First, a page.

Jesus and the Gospels
Engaging the Gospels as Literature
Initial Growth of Christian Churches
In our discussions two weeks ago we talked quite a bit about the matrix that early Christianity developed in.
And the many Christian assemblies that spread across the Mediterranean well before the Gospels were composed.
And most New Testament scholars have surmised that the four Gospel writers probably lived in four different communities on this map, most likely somewhere in the Jewish Diaspora, indicated by the light green part of the map.
Jesus and the Gospels
What is this approach to the Gospels all about?
Many of us have been reading the Gospels all of our adult life.
But there are many ways to do this. And reading in different ways almost always results in new insights.
We experienced this in this class about 6 years ago when we did a 12 week deep dive into the book of Genesis.
Since Genesis was the first prose religious writing written we decided to read through Genesis in 12 weeks and to read it as literature to see if we could see why it was put together the way it was. What was the overall plot, how was it presented, etc.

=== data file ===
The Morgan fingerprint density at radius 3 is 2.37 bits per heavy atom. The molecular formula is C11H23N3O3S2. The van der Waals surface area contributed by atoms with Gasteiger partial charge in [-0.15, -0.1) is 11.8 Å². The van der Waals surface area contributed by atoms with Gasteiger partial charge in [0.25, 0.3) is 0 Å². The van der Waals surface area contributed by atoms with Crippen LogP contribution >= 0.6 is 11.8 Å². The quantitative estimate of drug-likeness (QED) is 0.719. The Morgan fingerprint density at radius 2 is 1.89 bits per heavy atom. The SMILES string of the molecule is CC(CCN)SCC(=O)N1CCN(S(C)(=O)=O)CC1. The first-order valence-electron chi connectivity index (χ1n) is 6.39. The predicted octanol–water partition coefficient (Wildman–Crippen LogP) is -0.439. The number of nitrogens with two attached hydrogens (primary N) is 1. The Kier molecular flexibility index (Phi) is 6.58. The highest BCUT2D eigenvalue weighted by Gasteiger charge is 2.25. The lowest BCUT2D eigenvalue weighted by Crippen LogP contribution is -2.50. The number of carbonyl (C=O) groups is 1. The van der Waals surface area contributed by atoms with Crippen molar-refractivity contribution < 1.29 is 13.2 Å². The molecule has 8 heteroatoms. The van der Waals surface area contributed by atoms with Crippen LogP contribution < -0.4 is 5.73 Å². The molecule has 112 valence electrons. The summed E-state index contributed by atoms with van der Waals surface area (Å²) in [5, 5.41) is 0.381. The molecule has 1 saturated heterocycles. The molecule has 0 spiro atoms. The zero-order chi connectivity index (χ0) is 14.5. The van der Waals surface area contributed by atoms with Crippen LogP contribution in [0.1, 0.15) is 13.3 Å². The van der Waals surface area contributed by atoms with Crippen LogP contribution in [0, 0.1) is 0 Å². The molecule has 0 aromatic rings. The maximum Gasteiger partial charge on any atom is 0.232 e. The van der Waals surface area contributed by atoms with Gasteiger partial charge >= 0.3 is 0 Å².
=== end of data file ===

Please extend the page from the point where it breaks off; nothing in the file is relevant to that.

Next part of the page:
•And many of us, especially the teacher, came away from that with a completely new appreciation of Genesis.
The Gospel of Mark
Let’s start with some general considerations of how you might want to read the Gospels if you want to understand them as literature.
Most Christians read the Gospels in a very focused way. Picking out a few verses as part of a study of a particular topic, and using those verses to try to prove a particular belief or doctrine. In other words they are not reading them as literature.
It is quite remarkable that few of us every experienced the Gospels as literature. And most of us have never experienced any book of the Bible by reading it straightforward from beginning to end.
The Gospels as Literature
We said in our introductory material that we were going to try to interpret the Gospels using literary engagement.
The approach we will use is to try to engage these ancient sources as literature, rather than disassembling the Gospels in the search for earlier sources.
We are, in short, going to acknowledge that the Gospels are written from the perspective of the resurrection faith. All of the writers were insiders.
Each of the Gospel writers had their own sense of Jesus’s identity and self-understanding, a grasp of the meaning of his life.